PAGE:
tvJudi Dench and Hugh Bonneville join Benedict Cumberbatch in BBC Shakespeare adaptations
Sport
Is this how Mario Balotelli will cruise into Liverpool?
football
News
Ronahi Serhat, a PKK fighter, in the Qandil Mountains in Iraqi Kurdistan
i100
Arts and Entertainment
Poet’s corner: Philip Larkin at the venetian window of his home in 1958
booksOr caring, playful man who lived for others? A new book has the answer
Arts and Entertainment
Exhibition at the Centre Pompidou in Metz - 23 May 2012
art
News
Matthew McConaughey and his son Levi at the game between the Boston Red Sox and the Houston Astros at Fenway Park on August 17, 2014 in Boston, Massachusetts.
advertisingOscar-winner’s Lincoln deal is latest in a lucrative ad production line
Life and Style
Pick of the bunch: Sudi Pigott puts together roasted tomatoes with peppers, aubergines and Labneh cheese for a tomato-inspired vegetarian main dish
food + drink
Arts and Entertainment
Alfred Molina, left, and John Lithgow in a scene from 'Love Is Strange'
film
Independent
Travel Shop
the manor
Up to 70% off luxury travel
on city breaks Find out more
santorini
Up to 70% off luxury travel
on chic beach resorts Find out more
sardina foodie
Up to 70% off luxury travel
on country retreats Find out more
Have you tried new the Independent Digital Edition apps?
Independent Dating
and  

By clicking 'Search' you
are agreeing to our
Terms of Use.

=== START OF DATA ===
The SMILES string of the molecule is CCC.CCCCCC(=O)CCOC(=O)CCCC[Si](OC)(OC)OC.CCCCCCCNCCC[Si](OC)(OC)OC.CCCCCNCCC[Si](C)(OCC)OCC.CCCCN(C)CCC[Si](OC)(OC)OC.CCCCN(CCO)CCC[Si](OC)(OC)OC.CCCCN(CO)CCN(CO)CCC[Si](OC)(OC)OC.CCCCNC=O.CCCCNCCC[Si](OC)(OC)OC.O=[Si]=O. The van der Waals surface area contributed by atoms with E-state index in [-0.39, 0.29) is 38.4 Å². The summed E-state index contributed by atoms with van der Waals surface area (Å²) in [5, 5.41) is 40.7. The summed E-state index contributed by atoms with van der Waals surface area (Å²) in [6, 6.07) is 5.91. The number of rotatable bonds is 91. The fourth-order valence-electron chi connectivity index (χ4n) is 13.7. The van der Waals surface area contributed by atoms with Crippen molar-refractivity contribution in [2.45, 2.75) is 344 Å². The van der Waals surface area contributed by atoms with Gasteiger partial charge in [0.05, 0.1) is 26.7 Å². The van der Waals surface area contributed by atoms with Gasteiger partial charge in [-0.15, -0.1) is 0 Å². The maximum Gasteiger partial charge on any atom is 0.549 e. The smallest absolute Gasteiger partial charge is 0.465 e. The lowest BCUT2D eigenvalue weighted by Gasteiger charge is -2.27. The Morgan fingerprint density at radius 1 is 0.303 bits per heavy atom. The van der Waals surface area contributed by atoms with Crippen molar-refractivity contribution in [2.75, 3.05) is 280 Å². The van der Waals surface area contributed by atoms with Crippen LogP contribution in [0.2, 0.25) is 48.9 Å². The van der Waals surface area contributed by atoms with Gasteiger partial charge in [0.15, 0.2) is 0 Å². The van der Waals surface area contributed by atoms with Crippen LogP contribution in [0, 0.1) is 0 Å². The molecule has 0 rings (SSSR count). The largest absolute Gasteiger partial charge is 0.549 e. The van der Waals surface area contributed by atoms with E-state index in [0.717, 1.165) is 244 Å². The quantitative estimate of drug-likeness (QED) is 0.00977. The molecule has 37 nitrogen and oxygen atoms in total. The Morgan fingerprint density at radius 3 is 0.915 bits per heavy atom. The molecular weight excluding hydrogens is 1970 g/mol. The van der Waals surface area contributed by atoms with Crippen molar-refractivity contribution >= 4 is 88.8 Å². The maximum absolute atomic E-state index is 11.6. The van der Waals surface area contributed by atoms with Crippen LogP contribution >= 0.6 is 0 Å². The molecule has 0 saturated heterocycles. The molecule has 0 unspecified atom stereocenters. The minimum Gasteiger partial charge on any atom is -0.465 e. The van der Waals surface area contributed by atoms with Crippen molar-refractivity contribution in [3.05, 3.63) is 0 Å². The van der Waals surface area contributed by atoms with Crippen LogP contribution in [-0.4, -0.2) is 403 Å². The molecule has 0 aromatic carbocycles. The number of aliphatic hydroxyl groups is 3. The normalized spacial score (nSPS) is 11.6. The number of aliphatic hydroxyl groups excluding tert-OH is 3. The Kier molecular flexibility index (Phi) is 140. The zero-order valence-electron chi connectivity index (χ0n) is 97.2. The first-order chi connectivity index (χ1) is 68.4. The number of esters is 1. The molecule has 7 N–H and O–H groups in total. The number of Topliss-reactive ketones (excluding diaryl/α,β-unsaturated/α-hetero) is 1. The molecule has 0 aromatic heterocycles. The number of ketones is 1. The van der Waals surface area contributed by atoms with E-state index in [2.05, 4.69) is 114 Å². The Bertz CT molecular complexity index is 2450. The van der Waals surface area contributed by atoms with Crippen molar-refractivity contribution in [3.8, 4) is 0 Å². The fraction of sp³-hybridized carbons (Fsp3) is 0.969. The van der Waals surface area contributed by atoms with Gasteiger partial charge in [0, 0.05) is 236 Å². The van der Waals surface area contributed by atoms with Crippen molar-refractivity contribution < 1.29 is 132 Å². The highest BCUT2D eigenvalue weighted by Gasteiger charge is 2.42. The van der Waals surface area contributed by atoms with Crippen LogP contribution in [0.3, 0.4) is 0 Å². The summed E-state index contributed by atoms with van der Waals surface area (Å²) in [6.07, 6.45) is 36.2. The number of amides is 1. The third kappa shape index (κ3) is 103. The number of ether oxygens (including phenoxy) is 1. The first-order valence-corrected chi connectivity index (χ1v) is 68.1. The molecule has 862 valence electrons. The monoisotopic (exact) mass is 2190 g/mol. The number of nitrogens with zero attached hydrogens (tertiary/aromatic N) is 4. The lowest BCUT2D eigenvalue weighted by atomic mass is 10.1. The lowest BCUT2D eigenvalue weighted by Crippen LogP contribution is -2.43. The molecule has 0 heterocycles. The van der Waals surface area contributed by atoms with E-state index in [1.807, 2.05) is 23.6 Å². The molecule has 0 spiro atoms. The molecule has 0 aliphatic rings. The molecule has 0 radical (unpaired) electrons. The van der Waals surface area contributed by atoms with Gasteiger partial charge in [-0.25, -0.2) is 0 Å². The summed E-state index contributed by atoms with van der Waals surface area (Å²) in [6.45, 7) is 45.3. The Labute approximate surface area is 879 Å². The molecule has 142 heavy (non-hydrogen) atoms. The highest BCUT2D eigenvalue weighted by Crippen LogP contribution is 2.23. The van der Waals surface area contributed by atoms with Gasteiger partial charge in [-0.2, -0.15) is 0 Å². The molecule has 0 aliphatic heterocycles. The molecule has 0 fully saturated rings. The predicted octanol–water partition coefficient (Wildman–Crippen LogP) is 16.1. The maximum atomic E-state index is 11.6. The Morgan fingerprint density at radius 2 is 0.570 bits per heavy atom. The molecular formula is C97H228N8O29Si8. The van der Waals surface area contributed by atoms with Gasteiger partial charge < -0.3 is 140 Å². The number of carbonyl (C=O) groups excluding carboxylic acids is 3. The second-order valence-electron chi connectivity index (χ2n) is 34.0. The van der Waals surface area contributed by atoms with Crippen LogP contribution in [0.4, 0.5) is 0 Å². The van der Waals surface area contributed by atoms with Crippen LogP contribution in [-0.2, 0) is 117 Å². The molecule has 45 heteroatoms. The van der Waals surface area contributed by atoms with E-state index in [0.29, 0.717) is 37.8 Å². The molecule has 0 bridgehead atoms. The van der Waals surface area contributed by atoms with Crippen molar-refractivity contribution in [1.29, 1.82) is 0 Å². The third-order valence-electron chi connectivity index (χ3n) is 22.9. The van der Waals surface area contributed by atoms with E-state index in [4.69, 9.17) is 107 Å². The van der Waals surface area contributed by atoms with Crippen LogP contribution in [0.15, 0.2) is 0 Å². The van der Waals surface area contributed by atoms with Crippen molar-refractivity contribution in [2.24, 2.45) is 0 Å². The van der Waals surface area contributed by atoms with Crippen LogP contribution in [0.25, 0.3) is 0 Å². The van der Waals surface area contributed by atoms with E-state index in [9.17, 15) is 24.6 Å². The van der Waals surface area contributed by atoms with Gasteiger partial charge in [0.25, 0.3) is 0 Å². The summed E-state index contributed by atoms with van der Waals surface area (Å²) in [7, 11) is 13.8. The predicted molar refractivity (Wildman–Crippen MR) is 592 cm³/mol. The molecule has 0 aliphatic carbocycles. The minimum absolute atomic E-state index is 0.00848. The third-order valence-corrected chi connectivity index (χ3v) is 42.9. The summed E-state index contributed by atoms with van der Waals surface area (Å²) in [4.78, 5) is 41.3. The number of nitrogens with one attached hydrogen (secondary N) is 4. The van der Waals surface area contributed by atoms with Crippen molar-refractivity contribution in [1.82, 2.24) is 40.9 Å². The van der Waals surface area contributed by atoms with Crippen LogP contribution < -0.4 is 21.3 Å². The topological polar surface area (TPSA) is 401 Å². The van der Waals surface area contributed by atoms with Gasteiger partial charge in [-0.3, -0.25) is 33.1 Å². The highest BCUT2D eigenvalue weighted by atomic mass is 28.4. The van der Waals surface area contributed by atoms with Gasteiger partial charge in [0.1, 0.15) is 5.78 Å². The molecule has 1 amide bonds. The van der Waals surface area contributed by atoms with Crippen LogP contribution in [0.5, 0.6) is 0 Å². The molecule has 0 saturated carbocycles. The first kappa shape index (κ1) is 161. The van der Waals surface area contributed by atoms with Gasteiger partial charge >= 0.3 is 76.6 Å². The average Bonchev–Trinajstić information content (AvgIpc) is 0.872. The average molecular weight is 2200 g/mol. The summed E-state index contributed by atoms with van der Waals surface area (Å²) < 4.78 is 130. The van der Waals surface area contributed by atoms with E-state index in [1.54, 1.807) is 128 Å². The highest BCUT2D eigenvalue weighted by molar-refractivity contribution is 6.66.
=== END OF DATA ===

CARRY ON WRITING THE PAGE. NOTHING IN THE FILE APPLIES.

iJobs Job Widget
iJobs General

Junior Quant Analyst - C++, Boost, Data Mining

£25000 - £35000 per annum: Harrington Starr: Junior Quant Analyst - C++, Boost...

Service Desk Analyst- (Desktop Support, Help desk)

£25000 - £35000 per annum: Harrington Starr: Service Desk Analyst- (Desktop Su...

Junior Quant Analyst (Machine Learning, SQL, Brokerage)

£30000 - £50000 per annum: Harrington Starr: Junior Quant Analyst (Machine Lea...

UNIX Application Support Analyst- Support, UNIX, London

£45000 - £55000 per annum: Harrington Starr: UNIX Application Support Analyst-...

Day In a Page

Air strikes? Talk of God? Obama is following the jihadists’ script

Air strikes? Talk of God? Obama is following the jihadists’ script

The President came the nearest he has come yet to rivalling George W Bush’s gormless reaction to 9/11 , says Robert Fisk
Ebola outbreak: Billy Graham’s son declares righteous war on the virus

Billy Graham’s son declares righteous war on Ebola

A Christian charity’s efforts to save missionaries trapped in Africa by the crisis have been justifiably praised. But doubts remain about its evangelical motives
Jeremy Clarkson 'does not see a problem' with his racist language on Top Gear, says BBC

Not even Jeremy Clarkson is bigger than the BBC, says TV boss